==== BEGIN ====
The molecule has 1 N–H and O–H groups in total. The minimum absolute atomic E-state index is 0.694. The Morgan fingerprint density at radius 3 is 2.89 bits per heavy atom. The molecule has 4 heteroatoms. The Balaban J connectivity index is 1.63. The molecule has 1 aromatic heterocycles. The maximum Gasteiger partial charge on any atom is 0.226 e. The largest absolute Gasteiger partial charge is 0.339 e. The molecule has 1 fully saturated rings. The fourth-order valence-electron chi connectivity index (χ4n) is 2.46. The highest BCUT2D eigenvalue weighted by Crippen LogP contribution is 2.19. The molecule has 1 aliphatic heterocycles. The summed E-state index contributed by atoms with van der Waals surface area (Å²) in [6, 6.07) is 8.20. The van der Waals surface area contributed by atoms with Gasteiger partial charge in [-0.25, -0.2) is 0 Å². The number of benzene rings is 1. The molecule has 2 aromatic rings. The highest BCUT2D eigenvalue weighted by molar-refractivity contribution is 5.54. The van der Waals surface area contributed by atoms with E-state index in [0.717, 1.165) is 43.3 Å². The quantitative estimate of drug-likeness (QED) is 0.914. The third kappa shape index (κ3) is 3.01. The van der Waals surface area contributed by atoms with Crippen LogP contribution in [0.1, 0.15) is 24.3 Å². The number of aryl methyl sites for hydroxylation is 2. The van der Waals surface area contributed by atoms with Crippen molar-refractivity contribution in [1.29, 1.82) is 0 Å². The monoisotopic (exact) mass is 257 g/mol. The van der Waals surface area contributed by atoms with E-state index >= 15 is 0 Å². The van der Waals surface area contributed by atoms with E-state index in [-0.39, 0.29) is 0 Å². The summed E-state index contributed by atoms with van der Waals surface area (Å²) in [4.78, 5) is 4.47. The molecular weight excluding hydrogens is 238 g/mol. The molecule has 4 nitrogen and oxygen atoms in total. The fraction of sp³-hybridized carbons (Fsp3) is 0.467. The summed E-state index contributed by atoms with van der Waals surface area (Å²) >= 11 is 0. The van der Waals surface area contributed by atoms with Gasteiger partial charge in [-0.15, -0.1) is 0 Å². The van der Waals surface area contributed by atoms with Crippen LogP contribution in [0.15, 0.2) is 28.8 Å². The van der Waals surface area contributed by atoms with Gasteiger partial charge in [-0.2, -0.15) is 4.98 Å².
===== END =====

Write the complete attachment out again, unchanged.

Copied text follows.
The molecule has 1 N–H and O–H groups in total. The minimum absolute atomic E-state index is 0.694. The Morgan fingerprint density at radius 3 is 2.89 bits per heavy atom. The molecule has 4 heteroatoms. The Balaban J connectivity index is 1.63. The molecule has 1 aromatic heterocycles. The maximum Gasteiger partial charge on any atom is 0.226 e. The largest absolute Gasteiger partial charge is 0.339 e. The molecule has 1 fully saturated rings. The fourth-order valence-electron chi connectivity index (χ4n) is 2.46. The highest BCUT2D eigenvalue weighted by Crippen LogP contribution is 2.19. The molecule has 1 aliphatic heterocycles. The summed E-state index contributed by atoms with van der Waals surface area (Å²) in [6, 6.07) is 8.20. The van der Waals surface area contributed by atoms with Gasteiger partial charge in [-0.25, -0.2) is 0 Å². The number of benzene rings is 1. The molecule has 2 aromatic rings. The highest BCUT2D eigenvalue weighted by molar-refractivity contribution is 5.54. The van der Waals surface area contributed by atoms with E-state index in [0.717, 1.165) is 43.3 Å². The quantitative estimate of drug-likeness (QED) is 0.914. The third kappa shape index (κ3) is 3.01. The van der Waals surface area contributed by atoms with Crippen LogP contribution in [0.1, 0.15) is 24.3 Å². The number of aryl methyl sites for hydroxylation is 2. The van der Waals surface area contributed by atoms with Crippen molar-refractivity contribution in [1.29, 1.82) is 0 Å². The monoisotopic (exact) mass is 257 g/mol. The van der Waals surface area contributed by atoms with E-state index >= 15 is 0 Å². The van der Waals surface area contributed by atoms with E-state index in [-0.39, 0.29) is 0 Å². The summed E-state index contributed by atoms with van der Waals surface area (Å²) in [4.78, 5) is 4.47. The molecular weight excluding hydrogens is 238 g/mol. The molecule has 4 nitrogen and oxygen atoms in total. The fraction of sp³-hybridized carbons (Fsp3) is 0.467. The summed E-state index contributed by atoms with van der Waals surface area (Å²) >= 11 is 0. The van der Waals surface area contributed by atoms with Gasteiger partial charge in [-0.15, -0.1) is 0 Å². The van der Waals surface area contributed by atoms with Crippen LogP contribution in [0.15, 0.2) is 28.8 Å². The van der Waals surface area contributed by atoms with Gasteiger partial charge in [-0.2, -0.15) is 4.98 Å².